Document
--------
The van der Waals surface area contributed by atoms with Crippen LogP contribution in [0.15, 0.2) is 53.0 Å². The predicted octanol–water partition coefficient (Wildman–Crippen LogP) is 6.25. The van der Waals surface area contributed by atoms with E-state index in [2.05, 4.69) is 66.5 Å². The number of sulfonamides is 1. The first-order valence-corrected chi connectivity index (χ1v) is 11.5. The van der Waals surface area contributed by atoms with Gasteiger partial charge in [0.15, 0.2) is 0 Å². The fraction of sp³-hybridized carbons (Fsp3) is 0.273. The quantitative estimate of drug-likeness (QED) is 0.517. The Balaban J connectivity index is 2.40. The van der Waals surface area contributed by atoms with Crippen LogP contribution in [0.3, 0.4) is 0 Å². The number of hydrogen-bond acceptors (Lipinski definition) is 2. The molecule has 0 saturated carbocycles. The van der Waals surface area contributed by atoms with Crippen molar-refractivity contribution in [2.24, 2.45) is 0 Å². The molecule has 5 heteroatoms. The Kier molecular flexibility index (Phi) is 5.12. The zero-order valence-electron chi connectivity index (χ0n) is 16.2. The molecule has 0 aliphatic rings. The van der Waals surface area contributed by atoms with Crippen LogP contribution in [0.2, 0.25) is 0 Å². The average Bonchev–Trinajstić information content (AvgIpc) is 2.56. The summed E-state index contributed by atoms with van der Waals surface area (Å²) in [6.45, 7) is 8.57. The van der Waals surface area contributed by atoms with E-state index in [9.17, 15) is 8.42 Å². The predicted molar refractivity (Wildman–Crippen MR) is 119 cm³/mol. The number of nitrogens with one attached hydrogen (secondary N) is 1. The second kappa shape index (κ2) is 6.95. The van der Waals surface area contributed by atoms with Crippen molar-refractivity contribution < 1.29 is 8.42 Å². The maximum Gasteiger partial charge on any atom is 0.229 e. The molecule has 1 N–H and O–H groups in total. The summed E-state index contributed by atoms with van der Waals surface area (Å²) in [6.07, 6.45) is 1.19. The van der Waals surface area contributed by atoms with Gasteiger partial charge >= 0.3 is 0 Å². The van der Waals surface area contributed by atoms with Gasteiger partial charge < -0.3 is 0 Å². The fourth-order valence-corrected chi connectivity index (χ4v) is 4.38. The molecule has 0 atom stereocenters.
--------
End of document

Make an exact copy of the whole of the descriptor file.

The van der Waals surface area contributed by atoms with Crippen LogP contribution in [0.15, 0.2) is 53.0 Å². The predicted octanol–water partition coefficient (Wildman–Crippen LogP) is 6.25. The van der Waals surface area contributed by atoms with E-state index in [2.05, 4.69) is 66.5 Å². The number of sulfonamides is 1. The first-order valence-corrected chi connectivity index (χ1v) is 11.5. The van der Waals surface area contributed by atoms with Gasteiger partial charge in [0.15, 0.2) is 0 Å². The fraction of sp³-hybridized carbons (Fsp3) is 0.273. The quantitative estimate of drug-likeness (QED) is 0.517. The Balaban J connectivity index is 2.40. The van der Waals surface area contributed by atoms with Crippen LogP contribution in [0.3, 0.4) is 0 Å². The number of hydrogen-bond acceptors (Lipinski definition) is 2. The molecule has 0 saturated carbocycles. The van der Waals surface area contributed by atoms with Crippen molar-refractivity contribution in [2.24, 2.45) is 0 Å². The molecule has 5 heteroatoms. The Kier molecular flexibility index (Phi) is 5.12. The zero-order valence-electron chi connectivity index (χ0n) is 16.2. The molecule has 0 aliphatic rings. The van der Waals surface area contributed by atoms with Crippen LogP contribution in [0.2, 0.25) is 0 Å². The average Bonchev–Trinajstić information content (AvgIpc) is 2.56. The summed E-state index contributed by atoms with van der Waals surface area (Å²) in [6.45, 7) is 8.57. The van der Waals surface area contributed by atoms with E-state index in [9.17, 15) is 8.42 Å². The predicted molar refractivity (Wildman–Crippen MR) is 119 cm³/mol. The number of nitrogens with one attached hydrogen (secondary N) is 1. The second kappa shape index (κ2) is 6.95. The van der Waals surface area contributed by atoms with Crippen molar-refractivity contribution < 1.29 is 8.42 Å². The maximum Gasteiger partial charge on any atom is 0.229 e. The molecule has 1 N–H and O–H groups in total. The summed E-state index contributed by atoms with van der Waals surface area (Å²) in [6.07, 6.45) is 1.19. The van der Waals surface area contributed by atoms with Gasteiger partial charge >= 0.3 is 0 Å². The van der Waals surface area contributed by atoms with Gasteiger partial charge < -0.3 is 0 Å². The fourth-order valence-corrected chi connectivity index (χ4v) is 4.38. The molecule has 0 atom stereocenters.